Gary Gallagher- Causes Won, Lost and Forgotten: How Hollywood and Popular Art Shape What We Know About the Civil War; Chapel Hill, University of North Carolina Press, 2008; 274 pp, index, endnotes, illustrations; ISBN-978-08078-3206-6; $
Gary Gallagher’s latest book treads into some new territory for the prolific University of Virginia John L. Nau Professor of History. Moving away from military and political musings, Gallagher looks at how the American Civil War has been portrayed in recent times in two genres of popular culture- film and art.
The focus of Gallagher’s analysis lies in the examination of four ways to look at the war. First is the “Lost Cause”, the idea of the noble South who represented the true ideals of America but was overwhelmed by the Yankee hordes. This, Gallagher shows, was the focus of much early Civil war depictions on the silver screen, most notably in “Gone with the Wind” but gradually diminishing until being resurrected fully in the wretched “Gods and Generals”.
The second way of looking at the War, and the least popular in modern times is the Union Cause. The idea that the conflict was one of the preservation of the nation and the democratic ideals of the Revolution- the arguments so nobly advanced by Lincoln and other prominent Unionists. This has seen virtually no screen time. More recently, there have been treatments devoted to the third idea- the Emancipation Cause. In this, the War is seen through the prism of the fight to free over four million held in bondage. This has seen its best treatment in the film “Glory”, which to me, despite some noticeable flaws in historical accuracy, is the best film out there on the Civil War.
The final viewpoint is the Reconciliation Cause. In this, both sides are seen as noble antagonists deserving of honor and praise. This motif is seen in a number of post-war set Westerns and at least one pre-war- the historically laughable “Santa Fe Trail”. Perhaps the moat prominent modern representation of this genre is the “Gods and Generals” prequel- “Gettysburg”, loosely based on the novel The Killer Angels. Reconciliation is seen even in the film’s tagline-“Same Land, Same God, Different Dreams”.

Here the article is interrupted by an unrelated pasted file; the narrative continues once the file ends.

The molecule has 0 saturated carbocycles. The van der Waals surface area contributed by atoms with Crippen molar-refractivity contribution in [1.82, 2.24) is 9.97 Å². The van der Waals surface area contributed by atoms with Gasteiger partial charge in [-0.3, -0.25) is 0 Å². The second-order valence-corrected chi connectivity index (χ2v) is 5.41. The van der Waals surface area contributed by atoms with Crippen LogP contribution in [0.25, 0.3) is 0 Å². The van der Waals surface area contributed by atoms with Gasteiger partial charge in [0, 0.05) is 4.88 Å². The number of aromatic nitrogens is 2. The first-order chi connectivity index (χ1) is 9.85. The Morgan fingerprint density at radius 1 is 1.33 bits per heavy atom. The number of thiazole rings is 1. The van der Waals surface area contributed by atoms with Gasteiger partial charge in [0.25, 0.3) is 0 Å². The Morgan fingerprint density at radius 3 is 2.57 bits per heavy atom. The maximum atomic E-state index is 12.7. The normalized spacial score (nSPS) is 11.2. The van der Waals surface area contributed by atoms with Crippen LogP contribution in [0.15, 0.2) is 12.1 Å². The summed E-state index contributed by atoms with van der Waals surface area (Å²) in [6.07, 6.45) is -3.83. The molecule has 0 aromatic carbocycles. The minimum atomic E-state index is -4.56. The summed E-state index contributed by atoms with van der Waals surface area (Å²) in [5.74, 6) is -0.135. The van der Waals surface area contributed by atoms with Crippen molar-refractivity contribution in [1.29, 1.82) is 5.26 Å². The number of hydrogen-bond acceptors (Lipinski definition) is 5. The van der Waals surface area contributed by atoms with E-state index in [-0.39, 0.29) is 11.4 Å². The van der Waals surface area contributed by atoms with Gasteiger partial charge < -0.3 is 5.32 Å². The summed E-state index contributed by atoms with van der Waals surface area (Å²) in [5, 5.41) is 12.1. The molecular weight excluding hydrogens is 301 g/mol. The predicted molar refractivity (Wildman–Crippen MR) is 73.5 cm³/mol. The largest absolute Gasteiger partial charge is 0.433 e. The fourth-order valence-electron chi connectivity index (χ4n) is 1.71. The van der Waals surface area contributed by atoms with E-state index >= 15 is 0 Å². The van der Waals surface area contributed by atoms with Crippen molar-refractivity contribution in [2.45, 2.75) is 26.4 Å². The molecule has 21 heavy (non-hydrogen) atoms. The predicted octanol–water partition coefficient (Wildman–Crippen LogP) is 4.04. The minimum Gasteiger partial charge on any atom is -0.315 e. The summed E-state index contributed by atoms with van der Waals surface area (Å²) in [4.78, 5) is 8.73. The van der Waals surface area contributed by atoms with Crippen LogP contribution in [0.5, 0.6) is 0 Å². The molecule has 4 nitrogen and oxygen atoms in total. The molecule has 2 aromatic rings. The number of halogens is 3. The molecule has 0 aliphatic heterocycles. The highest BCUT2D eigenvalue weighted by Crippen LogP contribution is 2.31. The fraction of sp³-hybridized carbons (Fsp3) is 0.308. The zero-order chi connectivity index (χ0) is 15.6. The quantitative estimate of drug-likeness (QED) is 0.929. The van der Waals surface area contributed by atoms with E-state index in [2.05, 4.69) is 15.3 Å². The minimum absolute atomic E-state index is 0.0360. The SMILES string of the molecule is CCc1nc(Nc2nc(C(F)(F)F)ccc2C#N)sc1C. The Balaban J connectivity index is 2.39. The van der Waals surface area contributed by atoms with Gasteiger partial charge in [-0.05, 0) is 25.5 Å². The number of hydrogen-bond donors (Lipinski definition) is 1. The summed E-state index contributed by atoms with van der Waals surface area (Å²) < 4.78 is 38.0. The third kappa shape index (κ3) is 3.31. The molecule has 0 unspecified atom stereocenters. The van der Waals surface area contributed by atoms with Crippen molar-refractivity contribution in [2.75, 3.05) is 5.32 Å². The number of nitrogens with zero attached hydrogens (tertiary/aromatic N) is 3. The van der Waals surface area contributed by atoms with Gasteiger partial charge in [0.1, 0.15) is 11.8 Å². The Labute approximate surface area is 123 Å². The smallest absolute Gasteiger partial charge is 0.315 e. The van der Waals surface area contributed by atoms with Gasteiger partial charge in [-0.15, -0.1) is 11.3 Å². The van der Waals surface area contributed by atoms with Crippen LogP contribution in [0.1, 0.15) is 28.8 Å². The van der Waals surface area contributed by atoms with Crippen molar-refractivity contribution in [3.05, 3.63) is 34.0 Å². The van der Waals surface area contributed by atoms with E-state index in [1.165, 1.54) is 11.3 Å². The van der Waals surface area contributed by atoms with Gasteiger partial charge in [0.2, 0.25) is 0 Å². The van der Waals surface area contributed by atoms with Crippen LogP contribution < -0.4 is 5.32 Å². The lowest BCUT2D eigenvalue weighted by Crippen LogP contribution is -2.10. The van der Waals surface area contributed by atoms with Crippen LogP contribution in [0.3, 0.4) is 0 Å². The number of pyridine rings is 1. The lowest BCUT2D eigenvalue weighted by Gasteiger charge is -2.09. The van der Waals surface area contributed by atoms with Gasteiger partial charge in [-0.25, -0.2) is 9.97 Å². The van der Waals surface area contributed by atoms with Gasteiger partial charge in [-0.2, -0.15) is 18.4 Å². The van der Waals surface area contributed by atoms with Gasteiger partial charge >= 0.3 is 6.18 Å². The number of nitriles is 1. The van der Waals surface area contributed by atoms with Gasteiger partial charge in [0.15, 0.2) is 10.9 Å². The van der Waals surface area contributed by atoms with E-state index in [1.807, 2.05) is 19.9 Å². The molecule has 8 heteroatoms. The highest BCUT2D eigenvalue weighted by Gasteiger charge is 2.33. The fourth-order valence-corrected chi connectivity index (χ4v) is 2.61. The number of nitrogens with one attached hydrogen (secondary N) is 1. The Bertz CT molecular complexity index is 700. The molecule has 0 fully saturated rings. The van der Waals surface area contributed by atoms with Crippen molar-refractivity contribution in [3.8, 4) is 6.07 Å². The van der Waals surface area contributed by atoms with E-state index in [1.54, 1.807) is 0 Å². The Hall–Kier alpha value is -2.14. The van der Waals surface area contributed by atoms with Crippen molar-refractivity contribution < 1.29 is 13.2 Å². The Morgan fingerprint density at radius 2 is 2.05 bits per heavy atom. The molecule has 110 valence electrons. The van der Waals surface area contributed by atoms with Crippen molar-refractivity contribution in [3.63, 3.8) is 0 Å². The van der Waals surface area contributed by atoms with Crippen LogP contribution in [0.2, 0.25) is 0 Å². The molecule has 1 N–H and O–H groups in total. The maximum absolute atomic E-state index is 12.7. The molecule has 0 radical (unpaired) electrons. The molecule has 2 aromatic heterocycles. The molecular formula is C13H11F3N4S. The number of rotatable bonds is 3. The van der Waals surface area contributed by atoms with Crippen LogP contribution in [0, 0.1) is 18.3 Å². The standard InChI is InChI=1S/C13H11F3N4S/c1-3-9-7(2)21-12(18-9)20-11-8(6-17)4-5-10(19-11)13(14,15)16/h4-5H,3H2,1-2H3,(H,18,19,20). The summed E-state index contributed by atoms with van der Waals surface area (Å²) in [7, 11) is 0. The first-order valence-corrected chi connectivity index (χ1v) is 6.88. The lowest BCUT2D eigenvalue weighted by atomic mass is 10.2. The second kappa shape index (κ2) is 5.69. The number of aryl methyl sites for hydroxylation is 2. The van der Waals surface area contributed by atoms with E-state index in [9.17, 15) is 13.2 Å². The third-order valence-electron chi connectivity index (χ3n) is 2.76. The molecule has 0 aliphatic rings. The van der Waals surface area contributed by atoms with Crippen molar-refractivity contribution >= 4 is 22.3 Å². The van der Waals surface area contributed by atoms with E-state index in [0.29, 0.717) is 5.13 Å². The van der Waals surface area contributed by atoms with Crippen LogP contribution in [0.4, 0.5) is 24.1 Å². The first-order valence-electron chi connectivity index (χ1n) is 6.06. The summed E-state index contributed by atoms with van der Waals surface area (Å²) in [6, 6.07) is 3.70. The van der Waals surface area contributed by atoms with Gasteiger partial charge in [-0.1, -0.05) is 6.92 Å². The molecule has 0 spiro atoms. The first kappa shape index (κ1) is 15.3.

Gallagher also examines within each of these viewpoints the concept of “war is hell”, the cruelty and destruction- which he notes is much more likely to be portrayed as coming form the Union side with the exception of the one made- for-TV movie he examines- the Turner production “Andersonville”. He also spends time discussing, what I consider to be a much to little seen gem- “Pharaoh’s Army” which really captures the complexity of the times that were the 1860s.
The second part of Causes Won… looks at the world of Civil War art. Unlike the immediate post-war to the turn of the last century when the representation was fairly equally divided between North and South, modern art is overwhelmingly Southern in subject matter. Gallagher surveyed the various Civil War themed magazines advertising sections over the past few decades and shows that artwork featuring Lee, Jackson, Stuart and Forrest among others is vastly overrepresented versus Northern notables such as Grant, Sherman, Sheridan, even Lincoln. The only Yankee who has respectable numbers is that recent popular culture icon Joshua “don’t call me Lawrence” Chamberlain. Gallagher notes that in interviews with various artists it is a commonality that Southern sells!
I have always found Gary Gallagher’s books thought provoking, whether or not you totally agree with his premises. His foray outside traditional Civil War military/political history is, in my opinion, a great success. I would enjoy greatly, if along the lines of Jim Cullen’s earlier The Civil War in Popular Culture, Gallagher looks into more of the cultural phenomenon like re-enacting, the flag issue and the recent popularity of Lincoln bashing.
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